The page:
Red Vine Spirituality

Taylor K. Arthur balances Bipolar 1 Disorder, marriage, and motherhood with a nitty-gritty faith inspiring a twisted, blissful life.

Godspeed Robin . . . Now, let’s get to work, Church.

A bruised reed he shall not break,
and a smoldering wick he shall not quench . . .

Isaiah 42:3

I was trying to put on the brake yesterday. To rest, to refill after a silly, cutie-pie weekend of kids and water balloons and dripping ice cream cones and this house bulging with miracles. I really tried to put the brakes on yesterday. I did. I stayed in my bath robe and let Jack take the kids to run errands. Then, I turned on the tv.

I didn’t know Robin Williams and I’m not going to pretend to, like I’m not going to pretend to know the Christians being slaughtered in Iraq by Isis. Any time we reduce a person to victimhood, anytime we define and remember an entire life by the way it tragically ended, we’ve betrayed Life. We’ve betrayed a million good decisions, a thousands breaths of kindness and health and wisdom and bravery. We also betray each of our own humanity when we elevate people above or denigrate them below the quirky, complicated, gray lives we all live, even if we are stretching into glory and giving way to the Cross. We all remain in need of salvation, even to our dying breaths. We all sin and choose death in tiny ways that no one sees and in big ways we are judged for. Grace for all. Grace for all.

I remember black depression so deep I was convinced that there was no way out. I remember giving way to death, a laying down and accepting that this illness would devour me completely, leave me picked over like a rack of bones in the desert. If I could have mustered the energy, I would have fulfilled my fantasy of climbing onto my parent’s roof and jumping. I imagined 100 times a day what it would be to drown myself in their toilet.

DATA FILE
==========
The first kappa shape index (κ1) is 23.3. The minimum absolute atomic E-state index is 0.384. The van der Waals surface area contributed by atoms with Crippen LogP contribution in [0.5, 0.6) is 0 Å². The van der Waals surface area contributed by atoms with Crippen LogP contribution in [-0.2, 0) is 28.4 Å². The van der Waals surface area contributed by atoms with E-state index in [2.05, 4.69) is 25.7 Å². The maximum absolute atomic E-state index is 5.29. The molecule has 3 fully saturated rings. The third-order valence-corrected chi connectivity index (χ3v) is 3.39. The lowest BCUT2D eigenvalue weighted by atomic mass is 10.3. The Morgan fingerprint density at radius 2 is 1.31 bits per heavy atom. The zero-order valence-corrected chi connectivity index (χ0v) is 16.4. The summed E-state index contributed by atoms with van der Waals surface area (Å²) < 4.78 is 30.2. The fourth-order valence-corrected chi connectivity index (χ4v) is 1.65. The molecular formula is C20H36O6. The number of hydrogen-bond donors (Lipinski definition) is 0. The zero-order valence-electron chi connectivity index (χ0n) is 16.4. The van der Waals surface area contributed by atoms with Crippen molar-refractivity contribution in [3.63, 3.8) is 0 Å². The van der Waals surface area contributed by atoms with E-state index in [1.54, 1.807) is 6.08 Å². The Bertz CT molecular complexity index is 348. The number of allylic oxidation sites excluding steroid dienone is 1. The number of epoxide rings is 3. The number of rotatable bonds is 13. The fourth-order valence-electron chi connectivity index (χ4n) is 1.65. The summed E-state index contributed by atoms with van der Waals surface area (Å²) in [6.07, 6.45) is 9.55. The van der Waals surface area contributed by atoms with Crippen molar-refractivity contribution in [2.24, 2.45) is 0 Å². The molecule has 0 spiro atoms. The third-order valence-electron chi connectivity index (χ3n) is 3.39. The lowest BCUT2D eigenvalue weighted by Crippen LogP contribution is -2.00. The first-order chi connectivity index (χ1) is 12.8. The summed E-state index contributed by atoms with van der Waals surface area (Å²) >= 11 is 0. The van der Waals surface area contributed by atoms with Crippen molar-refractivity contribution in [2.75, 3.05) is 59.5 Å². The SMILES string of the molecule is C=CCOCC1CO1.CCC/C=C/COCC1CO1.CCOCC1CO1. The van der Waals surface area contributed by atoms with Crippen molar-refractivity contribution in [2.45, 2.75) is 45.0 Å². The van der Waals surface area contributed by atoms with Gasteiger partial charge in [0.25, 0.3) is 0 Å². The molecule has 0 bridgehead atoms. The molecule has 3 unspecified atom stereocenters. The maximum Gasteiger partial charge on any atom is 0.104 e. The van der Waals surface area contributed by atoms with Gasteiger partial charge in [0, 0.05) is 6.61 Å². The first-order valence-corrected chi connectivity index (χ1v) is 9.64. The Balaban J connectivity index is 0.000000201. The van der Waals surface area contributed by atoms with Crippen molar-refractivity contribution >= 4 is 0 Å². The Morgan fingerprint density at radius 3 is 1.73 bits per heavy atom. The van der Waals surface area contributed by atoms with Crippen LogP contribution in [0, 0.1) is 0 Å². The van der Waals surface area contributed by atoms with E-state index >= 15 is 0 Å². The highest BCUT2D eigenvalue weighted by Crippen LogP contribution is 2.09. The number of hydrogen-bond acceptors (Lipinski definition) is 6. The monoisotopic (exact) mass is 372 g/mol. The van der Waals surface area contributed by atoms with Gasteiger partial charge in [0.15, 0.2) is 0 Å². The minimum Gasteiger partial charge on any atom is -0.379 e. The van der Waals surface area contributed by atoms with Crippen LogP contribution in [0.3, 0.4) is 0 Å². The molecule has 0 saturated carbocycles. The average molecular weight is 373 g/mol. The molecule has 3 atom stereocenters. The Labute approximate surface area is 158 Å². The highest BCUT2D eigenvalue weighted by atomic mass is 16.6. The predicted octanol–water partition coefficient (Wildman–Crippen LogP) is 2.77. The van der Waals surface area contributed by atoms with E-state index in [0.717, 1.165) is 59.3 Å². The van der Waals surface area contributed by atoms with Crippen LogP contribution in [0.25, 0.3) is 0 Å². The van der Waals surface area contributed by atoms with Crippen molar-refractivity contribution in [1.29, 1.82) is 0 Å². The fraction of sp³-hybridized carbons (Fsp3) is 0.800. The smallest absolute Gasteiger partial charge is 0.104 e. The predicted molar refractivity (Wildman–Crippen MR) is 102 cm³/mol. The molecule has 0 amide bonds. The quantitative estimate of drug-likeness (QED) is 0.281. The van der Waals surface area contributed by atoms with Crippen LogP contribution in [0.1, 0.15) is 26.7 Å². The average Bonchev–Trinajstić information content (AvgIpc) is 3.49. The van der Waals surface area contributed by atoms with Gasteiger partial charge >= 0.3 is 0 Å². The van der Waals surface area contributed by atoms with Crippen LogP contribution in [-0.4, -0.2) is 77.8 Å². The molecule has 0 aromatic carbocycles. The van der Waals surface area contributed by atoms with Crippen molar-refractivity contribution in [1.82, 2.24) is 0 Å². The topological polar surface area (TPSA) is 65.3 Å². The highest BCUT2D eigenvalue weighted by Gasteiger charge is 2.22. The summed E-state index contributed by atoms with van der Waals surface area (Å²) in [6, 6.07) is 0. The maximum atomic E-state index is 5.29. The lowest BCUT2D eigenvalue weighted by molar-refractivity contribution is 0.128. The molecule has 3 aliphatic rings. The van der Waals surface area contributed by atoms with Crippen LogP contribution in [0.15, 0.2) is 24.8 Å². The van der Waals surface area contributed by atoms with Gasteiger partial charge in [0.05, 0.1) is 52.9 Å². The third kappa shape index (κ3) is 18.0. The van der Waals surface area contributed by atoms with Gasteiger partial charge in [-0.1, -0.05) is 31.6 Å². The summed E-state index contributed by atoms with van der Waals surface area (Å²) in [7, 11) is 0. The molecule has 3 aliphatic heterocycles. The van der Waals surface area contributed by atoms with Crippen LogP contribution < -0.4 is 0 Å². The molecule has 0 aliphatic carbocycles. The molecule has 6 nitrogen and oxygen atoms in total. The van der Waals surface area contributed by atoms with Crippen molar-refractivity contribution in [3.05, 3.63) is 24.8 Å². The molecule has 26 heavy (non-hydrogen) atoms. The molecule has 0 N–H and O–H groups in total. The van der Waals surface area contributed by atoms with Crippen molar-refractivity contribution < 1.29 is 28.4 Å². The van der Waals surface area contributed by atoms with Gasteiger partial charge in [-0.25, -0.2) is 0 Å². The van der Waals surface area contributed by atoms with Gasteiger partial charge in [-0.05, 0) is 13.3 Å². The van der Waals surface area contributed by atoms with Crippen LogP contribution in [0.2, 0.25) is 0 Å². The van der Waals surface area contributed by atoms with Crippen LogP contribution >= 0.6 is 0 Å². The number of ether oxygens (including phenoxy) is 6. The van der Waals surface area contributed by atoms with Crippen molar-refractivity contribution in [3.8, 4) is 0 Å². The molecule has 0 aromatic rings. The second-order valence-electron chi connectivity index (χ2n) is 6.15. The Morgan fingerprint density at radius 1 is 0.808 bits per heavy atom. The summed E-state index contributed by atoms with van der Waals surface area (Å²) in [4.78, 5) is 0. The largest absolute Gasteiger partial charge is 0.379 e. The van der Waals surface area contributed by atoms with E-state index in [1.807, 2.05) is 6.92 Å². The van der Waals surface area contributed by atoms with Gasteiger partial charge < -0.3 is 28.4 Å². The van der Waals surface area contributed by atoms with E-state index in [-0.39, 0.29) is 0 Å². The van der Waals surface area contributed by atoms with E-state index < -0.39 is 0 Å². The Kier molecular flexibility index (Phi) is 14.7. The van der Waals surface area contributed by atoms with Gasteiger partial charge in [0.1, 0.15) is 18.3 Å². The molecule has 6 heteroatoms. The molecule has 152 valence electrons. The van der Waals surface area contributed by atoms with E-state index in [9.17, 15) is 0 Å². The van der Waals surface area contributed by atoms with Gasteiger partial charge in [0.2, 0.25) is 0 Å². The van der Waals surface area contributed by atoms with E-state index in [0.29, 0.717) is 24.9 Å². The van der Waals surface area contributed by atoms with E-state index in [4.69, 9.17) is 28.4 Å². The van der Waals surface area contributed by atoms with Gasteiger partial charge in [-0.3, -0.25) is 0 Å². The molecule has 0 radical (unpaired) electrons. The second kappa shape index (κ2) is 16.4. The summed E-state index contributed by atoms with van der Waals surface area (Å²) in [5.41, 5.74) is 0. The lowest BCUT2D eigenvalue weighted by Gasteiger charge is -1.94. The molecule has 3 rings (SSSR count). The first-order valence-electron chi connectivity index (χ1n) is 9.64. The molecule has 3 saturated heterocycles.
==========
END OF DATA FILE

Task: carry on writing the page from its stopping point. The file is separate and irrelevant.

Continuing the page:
I woke up mornings with a seated presence bearing down on my head. I couldn’t stand erect the presence was so overwhelming. I hunched in the back yard smoking because I couldn’t stand up straight. I saw demons and angels in my peripheral vision, perched, waiting, as if to see what would be decided for me. This from a church girl? This from the child who first lay in God’s presence at the mere age of nine, who spoke in tongues at 13, who lived to work and serve on Campus Ministry retreats, who majored in Religious Studies for the sheer love of the Lord? This girl? This girl, really? Shattered and forgotten even as she begged God to help her?

The truth about Serious Mental Illness is this: it respects no religion, no cultural group, no church, nor any level of education, no gender, no race. The occurrence of SMI’s are the same within the church as they are without (see Mental Health Grace Alliance Webinar below). We would like to think that Christians, at least, would be less likely to suffer from Bipolar 1 Disorder, Schizophrenia, and Major Depression . . . especially in this era of Prosperity Theology, especially when Suicide is a sin, especially when we have–you know–the Ten Commandments, and Doctrine, and the Catholics have the Hierarchy! We all agree down deep that suicide is a sin of despair, right? Suicide is a straight ticket to hell, right?